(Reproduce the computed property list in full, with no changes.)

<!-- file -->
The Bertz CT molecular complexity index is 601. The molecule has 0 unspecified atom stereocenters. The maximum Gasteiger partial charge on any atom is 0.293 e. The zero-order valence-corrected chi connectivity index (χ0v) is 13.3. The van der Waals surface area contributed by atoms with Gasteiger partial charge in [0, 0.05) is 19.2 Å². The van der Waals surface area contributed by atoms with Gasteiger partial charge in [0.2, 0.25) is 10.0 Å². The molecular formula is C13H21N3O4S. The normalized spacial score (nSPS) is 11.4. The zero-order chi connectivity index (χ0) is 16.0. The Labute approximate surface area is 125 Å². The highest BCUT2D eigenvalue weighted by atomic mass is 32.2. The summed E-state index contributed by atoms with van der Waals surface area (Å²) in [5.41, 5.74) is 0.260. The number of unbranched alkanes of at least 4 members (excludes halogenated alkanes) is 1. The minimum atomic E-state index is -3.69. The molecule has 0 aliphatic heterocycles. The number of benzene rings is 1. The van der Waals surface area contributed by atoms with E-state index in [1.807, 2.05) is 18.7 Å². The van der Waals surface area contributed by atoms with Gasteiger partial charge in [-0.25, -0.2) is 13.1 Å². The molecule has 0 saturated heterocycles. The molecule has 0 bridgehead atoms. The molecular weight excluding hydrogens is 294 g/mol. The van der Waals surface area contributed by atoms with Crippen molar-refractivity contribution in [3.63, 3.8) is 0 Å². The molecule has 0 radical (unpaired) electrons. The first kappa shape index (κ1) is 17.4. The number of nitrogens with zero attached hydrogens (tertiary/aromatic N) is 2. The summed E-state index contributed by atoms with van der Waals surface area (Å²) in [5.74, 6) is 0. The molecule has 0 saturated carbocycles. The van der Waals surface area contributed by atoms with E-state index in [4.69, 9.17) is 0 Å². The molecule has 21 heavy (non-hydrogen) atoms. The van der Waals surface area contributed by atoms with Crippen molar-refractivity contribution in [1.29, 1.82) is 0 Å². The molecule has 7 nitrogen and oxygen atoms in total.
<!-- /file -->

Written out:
The Bertz CT molecular complexity index is 601. The molecule has 0 unspecified atom stereocenters. The maximum Gasteiger partial charge on any atom is 0.293 e. The zero-order valence-corrected chi connectivity index (χ0v) is 13.3. The van der Waals surface area contributed by atoms with Gasteiger partial charge in [0, 0.05) is 19.2 Å². The van der Waals surface area contributed by atoms with Gasteiger partial charge in [0.2, 0.25) is 10.0 Å². The molecular formula is C13H21N3O4S. The normalized spacial score (nSPS) is 11.4. The zero-order chi connectivity index (χ0) is 16.0. The Labute approximate surface area is 125 Å². The highest BCUT2D eigenvalue weighted by atomic mass is 32.2. The summed E-state index contributed by atoms with van der Waals surface area (Å²) in [5.41, 5.74) is 0.260. The number of unbranched alkanes of at least 4 members (excludes halogenated alkanes) is 1. The minimum atomic E-state index is -3.69. The molecule has 0 aliphatic heterocycles. The number of benzene rings is 1. The van der Waals surface area contributed by atoms with E-state index in [1.807, 2.05) is 18.7 Å². The van der Waals surface area contributed by atoms with Gasteiger partial charge in [-0.25, -0.2) is 13.1 Å². The molecule has 0 saturated heterocycles. The molecule has 0 bridgehead atoms. The molecular weight excluding hydrogens is 294 g/mol. The van der Waals surface area contributed by atoms with Crippen molar-refractivity contribution in [3.63, 3.8) is 0 Å². The molecule has 0 radical (unpaired) electrons. The first kappa shape index (κ1) is 17.4. The number of nitrogens with zero attached hydrogens (tertiary/aromatic N) is 2. The summed E-state index contributed by atoms with van der Waals surface area (Å²) in [5.74, 6) is 0. The molecule has 0 saturated carbocycles. The van der Waals surface area contributed by atoms with E-state index in [4.69, 9.17) is 0 Å². The molecule has 21 heavy (non-hydrogen) atoms. The van der Waals surface area contributed by atoms with Crippen molar-refractivity contribution in [1.29, 1.82) is 0 Å². The molecule has 7 nitrogen and oxygen atoms in total.